Nuclear Weapons Are Back at Center Stage
Michael May is a director emeritus of the Lawrence Livermore National Laboratory, America's top nuclear weapons lab. He headed the lab from 1965 to 1971, at the height of the Cold War. Dr. May is also professor emeritus in the Stanford University School of Engineering and a senior fellow with the Institute for International Studies at Stanford.
Palo Alto, Calif. — The United States and other countries would be safer in a world without nuclear weapons. But some current policies of the US, Russia, France and Great Britain make that goal more distant. In particular, the new US program to replace some of the nuclear weapons in its stockpile with new, more durable weapons has drawn criticism and provoked controversy.
The new program may well be justified by technical considerations, but it is part of an overall approach that moves nuclear weapons back to center stage. That approach extends the role of nuclear weapons and is partly justified by the fear of weapons-of-mass-destruction terrorism. Russia, France and Great Britian have adopted similar approaches and are modernizing their nuclear forces at the same time as they and the US are reducing them.
These changes could make it harder for the US and others to push for denuclearizing dangerous neighborhoods. New US nuclear weapons might not affect the decisions of states such as Iran, North Korea and others that feel very threatened by the US; the threats those states face are largely conventional. But other nations that are threatened by terrorism and may be considering going nuclear, Saudi Arabia and Egypt, for example, must be affected by the example of major powers extending the role of their nuclear weapons.
In this context, is the US' new program warranted?
According to the National Nuclear Security Administration (NNSA), the Reliable Replacement Warhead (RRW) program, as it is formally called, is part of a strategy to reduce the number of weapons and avoid the need for nuclear testing.
The NNSA has outlined the specific goals of the program. Let's look at those goals, then see how the program fits into a broader nuclear and non-proliferation strategy.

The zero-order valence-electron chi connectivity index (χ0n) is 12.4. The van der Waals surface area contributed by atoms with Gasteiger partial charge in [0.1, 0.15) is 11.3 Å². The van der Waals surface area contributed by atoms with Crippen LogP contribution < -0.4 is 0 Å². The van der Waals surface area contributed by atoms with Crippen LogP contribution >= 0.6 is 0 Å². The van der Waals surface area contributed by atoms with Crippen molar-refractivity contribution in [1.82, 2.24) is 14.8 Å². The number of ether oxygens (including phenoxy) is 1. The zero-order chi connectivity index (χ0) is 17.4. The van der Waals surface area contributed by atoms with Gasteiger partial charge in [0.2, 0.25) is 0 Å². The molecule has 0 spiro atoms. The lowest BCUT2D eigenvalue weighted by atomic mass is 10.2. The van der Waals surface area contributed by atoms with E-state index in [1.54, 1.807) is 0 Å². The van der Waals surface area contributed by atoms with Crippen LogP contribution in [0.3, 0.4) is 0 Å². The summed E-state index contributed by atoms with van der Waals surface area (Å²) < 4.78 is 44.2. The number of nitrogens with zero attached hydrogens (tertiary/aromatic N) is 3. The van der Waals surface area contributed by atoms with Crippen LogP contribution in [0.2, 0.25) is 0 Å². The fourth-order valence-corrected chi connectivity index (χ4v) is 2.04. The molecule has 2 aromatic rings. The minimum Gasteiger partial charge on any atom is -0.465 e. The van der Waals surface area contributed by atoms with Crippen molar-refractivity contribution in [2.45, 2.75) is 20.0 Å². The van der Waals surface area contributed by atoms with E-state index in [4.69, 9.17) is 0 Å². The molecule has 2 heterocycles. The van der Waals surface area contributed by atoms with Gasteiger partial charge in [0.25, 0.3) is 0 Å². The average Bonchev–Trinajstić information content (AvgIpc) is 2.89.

Goal 1: Assure long-term confidence in the reliability of the nuclear weapons stockpile.
Nuclear weapons age and may need to be replaced. They cannot usually be built exactly the way they were before. Small changes can accumulate and diminish the performance or make it uncertain, and no one can be sure how long this might take. Replacements today are made through a lifetime extension program, as the need arises. A more robust design with greater performance margins and more stable materials could improve long-term reliability.
Goal 2: Enhance security and prevent use by terrorists, rogue nations or criminal organizations through state-of-the-art technology, and improve the safety of the stockpile.
Present stockpile weapons are secure and safe, as the record shows. Introducing insensitive high explosive (IHE) in all the weapons (instead of some as is currently the case) would make safety less dependent on operational procedures (though it could raise performance questions). IHE is more resistant to accidents and fires but has different energy characteristics from some earlier explosives.
Goal 3: Help develop a nuclear weapons infrastructure that is more responsive to future national security needs, and enable a reduced stockpile size by increasing confidence in the infrastructure to produce weapons if they are needed.
According to NNSA plans, the manufacturing methods for an RRW would be designed to be much more reproducible and yield higher quality products. That is needed, as fabrication processes for present weapons can be difficult to reproduce. In addition, the planned infrastructure would be more resilient.
Goal 4: Utilize and sustain critical nuclear weapons design and production skills. Technical skills cannot be maintained without some challenging goal, and the RRW can provide one. This problem faces the entire defense research-and-development establishment: The US lacks peer competitors, not only in the nuclear weapon area but in other advanced military technical areas, so new projects are difficult to defend; yet skills cannot be maintained without new projects.
Goal 5: Decrease the likelihood that a nuclear test will be needed.
This goal is the most problematic. NNSA argues that unforeseen major deficiencies in the weapons being replaced could necessitate testing a replacement. But so could unforeseen problems in designing or maintaining the new warhead itself. No matter how good the experimental and theoretical tools are, a new design may need testing.
In short, given that the US and other states retain a nuclear stockpile, the Reliable Replacement Warhead program and supporting infrastructure improvements seem warranted, although there is no guarantee its goals can be achieved without testing.
But it does not help us with a bigger question, namely, how to assure nuclear security in an age where there is little security otherwise.